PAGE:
Document Detail


The consequences of being born small - an adaptive perspective.
MedLine Citation:
PMID:  16612108     Owner:  NLM     Status:  MEDLINE    
Abstract/OtherAbstract:
Absolute definitions of fetal growth are being replaced by definitions that focus on an optimal life-course trajectory. The fetus makes responses to its environment that are determined by the maternal macro-environment, health and physiology. The processes of maternal constraint create significant variations within the normal range of maternal environments and function, and in the fetal environment, which are reflected in different patterns of growth. Deficient nutrient provision may induce immediate adaptation in the form of fetal growth impairment, but will also induce adaptive responses that have evolved for predictive advantage; that is, for a later phase of the life cycle. This latter class of response, probably mediated by epigenetic processes, explains many outcomes of a less-than-optimal pregnancy, including impaired growth, increased visceral obesity, impaired cognitive development, advanced maturation and a greater risk of metabolic and related disease in later life. While these adaptive processes evolved and were appropriate in the environments of prehistory, they are increasingly mismatched with modern environments. Such considerations suggest different approaches to intervention and prevention in population-specific contexts.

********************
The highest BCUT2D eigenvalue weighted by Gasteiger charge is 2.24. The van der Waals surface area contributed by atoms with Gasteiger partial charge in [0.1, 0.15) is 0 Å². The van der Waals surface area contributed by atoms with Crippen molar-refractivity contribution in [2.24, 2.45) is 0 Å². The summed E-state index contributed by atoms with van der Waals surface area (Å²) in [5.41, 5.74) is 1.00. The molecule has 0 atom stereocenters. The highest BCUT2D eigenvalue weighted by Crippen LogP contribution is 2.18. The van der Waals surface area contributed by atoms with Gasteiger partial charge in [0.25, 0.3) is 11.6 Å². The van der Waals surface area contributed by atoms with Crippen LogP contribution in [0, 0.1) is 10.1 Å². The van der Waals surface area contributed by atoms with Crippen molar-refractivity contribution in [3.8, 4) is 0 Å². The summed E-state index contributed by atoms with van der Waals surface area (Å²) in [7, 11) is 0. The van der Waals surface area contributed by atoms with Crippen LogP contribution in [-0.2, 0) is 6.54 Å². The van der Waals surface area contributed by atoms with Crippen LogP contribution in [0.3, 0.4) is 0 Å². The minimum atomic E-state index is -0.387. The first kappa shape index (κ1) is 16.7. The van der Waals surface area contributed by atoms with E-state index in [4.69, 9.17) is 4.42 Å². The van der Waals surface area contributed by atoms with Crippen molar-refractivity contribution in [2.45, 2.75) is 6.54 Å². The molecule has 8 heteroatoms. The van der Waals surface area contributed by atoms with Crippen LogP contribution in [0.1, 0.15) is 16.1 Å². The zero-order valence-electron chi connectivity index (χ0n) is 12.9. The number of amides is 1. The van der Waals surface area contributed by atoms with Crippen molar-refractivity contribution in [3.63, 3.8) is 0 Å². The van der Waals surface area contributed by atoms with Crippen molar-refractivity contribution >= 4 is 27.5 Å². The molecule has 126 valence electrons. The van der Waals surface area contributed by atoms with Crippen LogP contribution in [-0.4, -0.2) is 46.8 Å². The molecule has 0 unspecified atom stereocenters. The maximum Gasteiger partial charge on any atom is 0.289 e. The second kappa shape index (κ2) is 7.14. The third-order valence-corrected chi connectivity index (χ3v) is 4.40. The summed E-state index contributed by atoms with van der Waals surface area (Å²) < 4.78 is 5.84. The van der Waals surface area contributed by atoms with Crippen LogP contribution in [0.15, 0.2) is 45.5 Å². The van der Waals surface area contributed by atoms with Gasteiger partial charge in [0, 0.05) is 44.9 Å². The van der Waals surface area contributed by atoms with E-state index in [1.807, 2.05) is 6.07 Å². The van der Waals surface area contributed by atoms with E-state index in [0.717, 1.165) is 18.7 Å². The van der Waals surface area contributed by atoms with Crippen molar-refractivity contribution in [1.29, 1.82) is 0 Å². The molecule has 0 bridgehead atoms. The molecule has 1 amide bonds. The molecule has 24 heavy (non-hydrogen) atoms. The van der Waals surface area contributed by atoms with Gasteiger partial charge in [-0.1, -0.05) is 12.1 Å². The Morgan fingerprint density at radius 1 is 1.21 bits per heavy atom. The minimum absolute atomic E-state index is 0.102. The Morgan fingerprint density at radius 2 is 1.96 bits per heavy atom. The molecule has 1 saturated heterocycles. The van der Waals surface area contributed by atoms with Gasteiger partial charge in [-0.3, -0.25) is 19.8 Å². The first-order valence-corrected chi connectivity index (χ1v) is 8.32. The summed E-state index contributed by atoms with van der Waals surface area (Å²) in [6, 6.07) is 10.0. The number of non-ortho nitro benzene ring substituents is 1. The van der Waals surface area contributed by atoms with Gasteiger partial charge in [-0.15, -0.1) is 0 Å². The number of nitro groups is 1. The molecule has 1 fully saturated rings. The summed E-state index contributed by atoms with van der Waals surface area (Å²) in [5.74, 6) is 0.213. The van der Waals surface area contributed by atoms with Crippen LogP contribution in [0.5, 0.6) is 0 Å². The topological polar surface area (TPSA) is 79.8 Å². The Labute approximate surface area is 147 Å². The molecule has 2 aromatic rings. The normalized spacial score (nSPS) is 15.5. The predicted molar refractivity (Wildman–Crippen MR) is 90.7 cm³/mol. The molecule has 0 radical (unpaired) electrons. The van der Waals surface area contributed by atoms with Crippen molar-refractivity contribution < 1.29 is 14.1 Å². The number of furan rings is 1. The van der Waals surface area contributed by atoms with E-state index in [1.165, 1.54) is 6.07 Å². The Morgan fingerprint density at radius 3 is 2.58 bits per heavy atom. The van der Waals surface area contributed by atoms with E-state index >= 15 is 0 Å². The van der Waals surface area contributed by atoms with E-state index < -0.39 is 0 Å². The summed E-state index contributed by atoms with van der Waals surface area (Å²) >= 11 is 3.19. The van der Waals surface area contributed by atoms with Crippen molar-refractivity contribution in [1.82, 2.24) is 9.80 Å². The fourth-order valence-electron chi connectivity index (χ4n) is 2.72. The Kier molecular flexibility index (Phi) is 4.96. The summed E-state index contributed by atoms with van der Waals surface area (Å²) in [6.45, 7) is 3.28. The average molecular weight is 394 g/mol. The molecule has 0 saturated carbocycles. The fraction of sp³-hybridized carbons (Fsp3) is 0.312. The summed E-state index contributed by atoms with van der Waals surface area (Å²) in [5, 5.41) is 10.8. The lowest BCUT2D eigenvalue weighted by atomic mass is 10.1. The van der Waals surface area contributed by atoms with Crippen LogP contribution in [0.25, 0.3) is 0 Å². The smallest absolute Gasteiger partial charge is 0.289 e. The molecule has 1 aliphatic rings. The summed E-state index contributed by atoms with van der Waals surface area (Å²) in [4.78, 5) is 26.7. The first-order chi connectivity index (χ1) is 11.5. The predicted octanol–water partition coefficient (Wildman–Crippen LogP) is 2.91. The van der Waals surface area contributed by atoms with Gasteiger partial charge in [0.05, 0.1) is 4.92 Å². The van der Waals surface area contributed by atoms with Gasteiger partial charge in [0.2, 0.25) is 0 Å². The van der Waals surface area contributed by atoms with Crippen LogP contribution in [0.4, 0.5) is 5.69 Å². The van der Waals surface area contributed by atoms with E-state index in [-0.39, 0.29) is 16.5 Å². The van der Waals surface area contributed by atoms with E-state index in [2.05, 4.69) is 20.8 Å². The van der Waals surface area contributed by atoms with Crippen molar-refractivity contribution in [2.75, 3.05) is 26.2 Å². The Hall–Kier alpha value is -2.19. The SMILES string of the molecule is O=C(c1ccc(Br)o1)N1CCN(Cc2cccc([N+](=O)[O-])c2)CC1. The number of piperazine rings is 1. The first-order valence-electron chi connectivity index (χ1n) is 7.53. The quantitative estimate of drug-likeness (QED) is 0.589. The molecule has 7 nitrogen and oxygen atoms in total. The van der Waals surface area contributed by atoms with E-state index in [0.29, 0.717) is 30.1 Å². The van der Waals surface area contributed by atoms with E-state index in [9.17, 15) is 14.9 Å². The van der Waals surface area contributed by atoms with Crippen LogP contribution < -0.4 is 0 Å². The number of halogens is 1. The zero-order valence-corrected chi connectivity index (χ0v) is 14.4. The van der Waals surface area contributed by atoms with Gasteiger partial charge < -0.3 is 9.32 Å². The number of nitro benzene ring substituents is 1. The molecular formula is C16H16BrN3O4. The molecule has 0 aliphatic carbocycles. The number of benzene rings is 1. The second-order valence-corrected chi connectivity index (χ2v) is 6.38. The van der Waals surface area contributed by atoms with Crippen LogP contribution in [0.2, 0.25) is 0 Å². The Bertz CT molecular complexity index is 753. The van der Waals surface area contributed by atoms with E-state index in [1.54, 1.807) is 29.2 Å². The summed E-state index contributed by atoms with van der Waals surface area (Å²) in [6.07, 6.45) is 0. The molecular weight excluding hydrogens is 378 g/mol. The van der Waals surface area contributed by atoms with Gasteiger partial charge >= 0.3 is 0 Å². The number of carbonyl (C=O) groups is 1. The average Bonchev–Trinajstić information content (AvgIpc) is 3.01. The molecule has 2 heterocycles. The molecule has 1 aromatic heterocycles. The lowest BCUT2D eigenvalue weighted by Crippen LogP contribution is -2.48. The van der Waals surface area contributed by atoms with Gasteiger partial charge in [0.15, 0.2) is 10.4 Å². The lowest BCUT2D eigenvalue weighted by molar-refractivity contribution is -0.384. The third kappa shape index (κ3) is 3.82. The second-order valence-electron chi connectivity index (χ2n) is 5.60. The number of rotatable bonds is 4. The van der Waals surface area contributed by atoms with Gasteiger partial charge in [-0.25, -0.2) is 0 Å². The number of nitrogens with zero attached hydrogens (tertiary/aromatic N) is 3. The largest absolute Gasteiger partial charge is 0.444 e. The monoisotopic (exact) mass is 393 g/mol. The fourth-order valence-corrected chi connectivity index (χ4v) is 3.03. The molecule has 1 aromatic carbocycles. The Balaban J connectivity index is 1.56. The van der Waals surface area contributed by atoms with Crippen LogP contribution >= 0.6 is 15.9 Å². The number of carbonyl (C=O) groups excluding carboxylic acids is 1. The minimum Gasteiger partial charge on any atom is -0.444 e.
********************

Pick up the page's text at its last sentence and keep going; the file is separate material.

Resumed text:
Authors:
P D Gluckman; M A Hanson
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Publication Detail:
Type:  Lectures; Research Support, Non-U.S. Gov't     Date:  2006-04-10
Journal Detail:
Title:  Hormone research     Volume:  65 Suppl 3     ISSN:  0301-0163     ISO Abbreviation:  Horm. Res.     Publication Date:  2006  
Date Detail:
Created Date:  2006-04-13     Completed Date:  2006-06-16     Revised Date:  2006-11-15    
Medline Journal Info:
Nlm Unique ID:  0366126     Medline TA:  Horm Res     Country:  Switzerland    
Other Details:
Languages:  eng     Pagination:  5-14     Citation Subset:  IM    
Copyright Information:
Copyright 2006 S. Karger AG, Basel.
Affiliation:
Liggins Institute and National Research Centre for Growth and Development, University of Auckland, New Zealand. pd.gluckman@auckland.ac.nz
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MeSH Terms
Descriptor/Qualifier:
Adaptation, Physiological*
Birth Weight / physiology*
Child Development / physiology
Female
Fetal Development / physiology*
Humans
Infant, Newborn
Infant, Small for Gestational Age / physiology*
Pregnancy
Public Health Practice
Risk Factors

From MEDLINE®/PubMed®, a database of the U.S. National Library of Medicine


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